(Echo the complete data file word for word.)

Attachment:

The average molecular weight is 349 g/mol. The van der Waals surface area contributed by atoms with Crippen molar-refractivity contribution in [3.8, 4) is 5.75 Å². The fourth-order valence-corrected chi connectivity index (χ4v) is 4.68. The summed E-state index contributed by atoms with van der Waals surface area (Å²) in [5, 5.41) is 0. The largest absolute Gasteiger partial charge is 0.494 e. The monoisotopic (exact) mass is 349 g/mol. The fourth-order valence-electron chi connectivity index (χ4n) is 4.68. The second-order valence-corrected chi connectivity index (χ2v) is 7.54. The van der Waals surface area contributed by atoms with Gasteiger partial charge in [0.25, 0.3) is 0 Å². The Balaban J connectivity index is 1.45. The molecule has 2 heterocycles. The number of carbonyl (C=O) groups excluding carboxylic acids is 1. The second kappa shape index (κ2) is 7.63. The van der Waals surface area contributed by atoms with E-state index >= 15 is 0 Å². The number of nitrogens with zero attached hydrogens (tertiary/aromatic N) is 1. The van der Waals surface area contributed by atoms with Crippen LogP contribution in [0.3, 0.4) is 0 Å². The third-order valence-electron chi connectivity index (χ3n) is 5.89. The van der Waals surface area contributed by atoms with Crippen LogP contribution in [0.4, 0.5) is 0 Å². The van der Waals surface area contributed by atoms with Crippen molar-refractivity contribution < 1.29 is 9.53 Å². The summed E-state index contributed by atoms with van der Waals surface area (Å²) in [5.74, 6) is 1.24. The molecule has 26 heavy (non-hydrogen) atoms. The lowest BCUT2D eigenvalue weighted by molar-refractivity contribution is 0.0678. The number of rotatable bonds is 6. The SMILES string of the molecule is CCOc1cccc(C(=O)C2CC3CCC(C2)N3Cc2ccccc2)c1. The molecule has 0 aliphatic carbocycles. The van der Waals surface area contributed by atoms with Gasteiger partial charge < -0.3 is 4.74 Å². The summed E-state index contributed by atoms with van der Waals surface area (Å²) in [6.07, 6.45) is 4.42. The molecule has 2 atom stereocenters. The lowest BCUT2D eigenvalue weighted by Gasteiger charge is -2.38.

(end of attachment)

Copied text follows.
The average molecular weight is 349 g/mol. The van der Waals surface area contributed by atoms with Crippen molar-refractivity contribution in [3.8, 4) is 5.75 Å². The fourth-order valence-corrected chi connectivity index (χ4v) is 4.68. The summed E-state index contributed by atoms with van der Waals surface area (Å²) in [5, 5.41) is 0. The largest absolute Gasteiger partial charge is 0.494 e. The monoisotopic (exact) mass is 349 g/mol. The fourth-order valence-electron chi connectivity index (χ4n) is 4.68. The second-order valence-corrected chi connectivity index (χ2v) is 7.54. The van der Waals surface area contributed by atoms with Gasteiger partial charge in [0.25, 0.3) is 0 Å². The Balaban J connectivity index is 1.45. The molecule has 2 heterocycles. The number of carbonyl (C=O) groups excluding carboxylic acids is 1. The second kappa shape index (κ2) is 7.63. The van der Waals surface area contributed by atoms with E-state index >= 15 is 0 Å². The number of nitrogens with zero attached hydrogens (tertiary/aromatic N) is 1. The van der Waals surface area contributed by atoms with Crippen LogP contribution in [0.3, 0.4) is 0 Å². The third-order valence-electron chi connectivity index (χ3n) is 5.89. The van der Waals surface area contributed by atoms with Crippen LogP contribution in [0.4, 0.5) is 0 Å². The van der Waals surface area contributed by atoms with Crippen molar-refractivity contribution < 1.29 is 9.53 Å². The summed E-state index contributed by atoms with van der Waals surface area (Å²) in [5.74, 6) is 1.24. The molecule has 26 heavy (non-hydrogen) atoms. The lowest BCUT2D eigenvalue weighted by molar-refractivity contribution is 0.0678. The number of rotatable bonds is 6. The SMILES string of the molecule is CCOc1cccc(C(=O)C2CC3CCC(C2)N3Cc2ccccc2)c1. The molecule has 0 aliphatic carbocycles. The van der Waals surface area contributed by atoms with Gasteiger partial charge < -0.3 is 4.74 Å². The summed E-state index contributed by atoms with van der Waals surface area (Å²) in [6.07, 6.45) is 4.42. The molecule has 2 atom stereocenters. The lowest BCUT2D eigenvalue weighted by Gasteiger charge is -2.38.